1. Consider your reasoning.
- You won’t automatically gain points for being “correct.” This isn’t a math test.
- You are allowed to say whatever you want to say. Similarly, other people are allowed to voice disagreement, and free speech won’t protect you from the consequences of your words. Your voice is your choice.
- No one is an angel. You will slip up sometimes, and that’s normal. What’s most important is that you make an effort, apologize if you hurt someone, and listen to others.
2. Focus on kindness, not on being “right.”
- The goal isn’t to censor people, it’s to encourage people to be kind.
- The goal isn’t to be right, but to not be a jerk, especially to people who have faced more than their fair share of hardship and jerks.
- Instead of asking “am I politically correct?” ask “am I being caring and respectful towards others?”
- Recognize that free speech goes both ways. Your professor has the right to go on a racist tirade online… and you have the right to screenshot that tirade, post it on social media, and say “she should be fired.” Just like people have the right to be horrible jerks, you have the right to respond to that.
- It’s not that people are “too sensitive.” It’s more about being nice. After all, there’s a difference between “don’t step on his foot because he’s a sensitive, whiny crybaby” and “watch your step because it hurts him when you step on his foot, and his foot is broken because people keep treading on it, so he could really use a break.”
3. Assess your own prejudices.
- There are a few ways to assess your own prejudices. What do you think when you hear an ethnic last name? What is your first instinct if you learn someone is gay or transgender? If someone talks or moves slowly, what do you think of them? Being honest about your initial reactions can help you identify your prejudices.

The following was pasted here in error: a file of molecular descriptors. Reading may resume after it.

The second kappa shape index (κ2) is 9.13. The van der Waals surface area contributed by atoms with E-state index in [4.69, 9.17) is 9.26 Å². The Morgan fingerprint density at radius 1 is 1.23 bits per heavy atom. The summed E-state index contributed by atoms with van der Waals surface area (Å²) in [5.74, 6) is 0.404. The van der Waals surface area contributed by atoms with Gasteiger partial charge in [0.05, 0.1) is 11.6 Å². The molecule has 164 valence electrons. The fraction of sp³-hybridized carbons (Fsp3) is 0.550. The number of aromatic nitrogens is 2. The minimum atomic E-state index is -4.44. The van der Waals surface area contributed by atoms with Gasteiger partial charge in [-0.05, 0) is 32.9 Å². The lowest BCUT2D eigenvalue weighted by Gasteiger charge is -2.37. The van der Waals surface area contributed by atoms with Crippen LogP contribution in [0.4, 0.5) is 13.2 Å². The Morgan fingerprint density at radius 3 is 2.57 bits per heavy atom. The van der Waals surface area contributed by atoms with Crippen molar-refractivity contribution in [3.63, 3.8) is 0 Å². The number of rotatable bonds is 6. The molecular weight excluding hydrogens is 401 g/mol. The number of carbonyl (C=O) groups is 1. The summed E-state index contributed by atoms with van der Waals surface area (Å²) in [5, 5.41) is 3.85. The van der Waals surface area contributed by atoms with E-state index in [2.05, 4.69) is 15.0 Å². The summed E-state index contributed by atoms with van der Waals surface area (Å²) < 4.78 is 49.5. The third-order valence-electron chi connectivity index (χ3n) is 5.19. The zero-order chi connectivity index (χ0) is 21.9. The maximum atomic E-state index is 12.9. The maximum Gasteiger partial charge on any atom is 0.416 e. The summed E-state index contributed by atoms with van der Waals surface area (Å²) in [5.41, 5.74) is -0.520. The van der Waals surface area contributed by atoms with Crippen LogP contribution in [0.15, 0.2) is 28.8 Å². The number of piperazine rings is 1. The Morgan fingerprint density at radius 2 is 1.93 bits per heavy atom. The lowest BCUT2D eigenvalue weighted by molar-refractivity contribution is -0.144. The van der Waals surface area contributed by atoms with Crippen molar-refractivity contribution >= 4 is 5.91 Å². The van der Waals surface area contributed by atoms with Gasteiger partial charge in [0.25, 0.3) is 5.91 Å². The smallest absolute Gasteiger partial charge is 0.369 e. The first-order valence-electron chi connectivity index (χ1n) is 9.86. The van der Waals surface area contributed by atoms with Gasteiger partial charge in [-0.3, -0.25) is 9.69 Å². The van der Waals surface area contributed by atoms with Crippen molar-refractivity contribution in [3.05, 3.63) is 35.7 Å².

- Besides acknowledging your prejudices, one excellent tool to identify any negative feelings you might need to work on is the Implicit Association Test (IAT). You can find this psychological test online to determine your prejudices.
4. Learn about different kinds of prejudice.
- Individuals and groups are discriminated against for many different reasons including race, religion, gender, sexual orientation, culture, and socio-economic status. If you’re unsure of these groups, the American Civil Liberties Union (ACLU) has information on groups who experience discrimination.
- Taking a course at a university or doing some research online can help you learn more about prejudice.
5. Interact with those different than you.
- Find coworkers or classmates who are different from you. Ask those people from a different ethnicity, religion, sexuality, or country to go to lunch. If you’re not that close, just start a conversation with them. You can talk about your differences, but you may be surprised how much you have in common.
- Find culturally diverse events and experiences. Developing your thoughts and understanding that all people are equal through interactive learning will foster a respectful attitude.
6. Don’t be afraid to ask.
- Check a search engine to see if any writers have answered your question online.
- Keep your questions respectful and not too personal. “What pronouns should I use when referring to you?” and “Do you know of any good online resources where I can learn more about transgender issues?” are both reasonable questions. “What do your genitals look like?” is a very private question that should only be asked if you want to have sex with them, or you are a doctor and you need to know for medical reasons.